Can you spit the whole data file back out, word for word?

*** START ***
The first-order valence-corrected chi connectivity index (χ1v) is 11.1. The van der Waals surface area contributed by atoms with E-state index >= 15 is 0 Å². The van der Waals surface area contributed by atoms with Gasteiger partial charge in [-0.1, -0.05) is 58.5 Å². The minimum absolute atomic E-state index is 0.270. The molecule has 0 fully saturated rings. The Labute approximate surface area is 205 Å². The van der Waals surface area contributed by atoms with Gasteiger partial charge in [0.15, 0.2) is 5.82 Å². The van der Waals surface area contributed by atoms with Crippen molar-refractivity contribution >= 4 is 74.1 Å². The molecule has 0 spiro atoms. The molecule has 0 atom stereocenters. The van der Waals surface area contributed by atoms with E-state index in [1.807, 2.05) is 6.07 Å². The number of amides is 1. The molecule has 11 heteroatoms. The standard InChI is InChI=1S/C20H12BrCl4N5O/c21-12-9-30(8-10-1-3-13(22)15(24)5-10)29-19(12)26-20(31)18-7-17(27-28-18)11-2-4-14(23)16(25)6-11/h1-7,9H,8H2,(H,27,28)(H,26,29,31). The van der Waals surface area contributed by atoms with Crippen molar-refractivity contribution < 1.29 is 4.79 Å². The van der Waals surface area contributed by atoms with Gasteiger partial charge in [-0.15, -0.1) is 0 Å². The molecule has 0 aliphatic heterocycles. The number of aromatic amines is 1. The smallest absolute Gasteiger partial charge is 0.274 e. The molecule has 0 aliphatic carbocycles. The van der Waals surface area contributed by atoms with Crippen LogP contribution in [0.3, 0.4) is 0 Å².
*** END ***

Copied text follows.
The first-order valence-corrected chi connectivity index (χ1v) is 11.1. The van der Waals surface area contributed by atoms with E-state index >= 15 is 0 Å². The van der Waals surface area contributed by atoms with Gasteiger partial charge in [-0.1, -0.05) is 58.5 Å². The minimum absolute atomic E-state index is 0.270. The molecule has 0 fully saturated rings. The Labute approximate surface area is 205 Å². The van der Waals surface area contributed by atoms with Gasteiger partial charge in [0.15, 0.2) is 5.82 Å². The van der Waals surface area contributed by atoms with Crippen molar-refractivity contribution >= 4 is 74.1 Å². The molecule has 0 spiro atoms. The molecule has 0 atom stereocenters. The van der Waals surface area contributed by atoms with E-state index in [1.807, 2.05) is 6.07 Å². The number of amides is 1. The molecule has 11 heteroatoms. The standard InChI is InChI=1S/C20H12BrCl4N5O/c21-12-9-30(8-10-1-3-13(22)15(24)5-10)29-19(12)26-20(31)18-7-17(27-28-18)11-2-4-14(23)16(25)6-11/h1-7,9H,8H2,(H,27,28)(H,26,29,31). The van der Waals surface area contributed by atoms with Crippen molar-refractivity contribution < 1.29 is 4.79 Å². The van der Waals surface area contributed by atoms with Gasteiger partial charge in [-0.15, -0.1) is 0 Å². The molecule has 0 aliphatic heterocycles. The number of aromatic amines is 1. The smallest absolute Gasteiger partial charge is 0.274 e. The molecule has 0 aliphatic carbocycles. The van der Waals surface area contributed by atoms with Crippen LogP contribution in [0.3, 0.4) is 0 Å².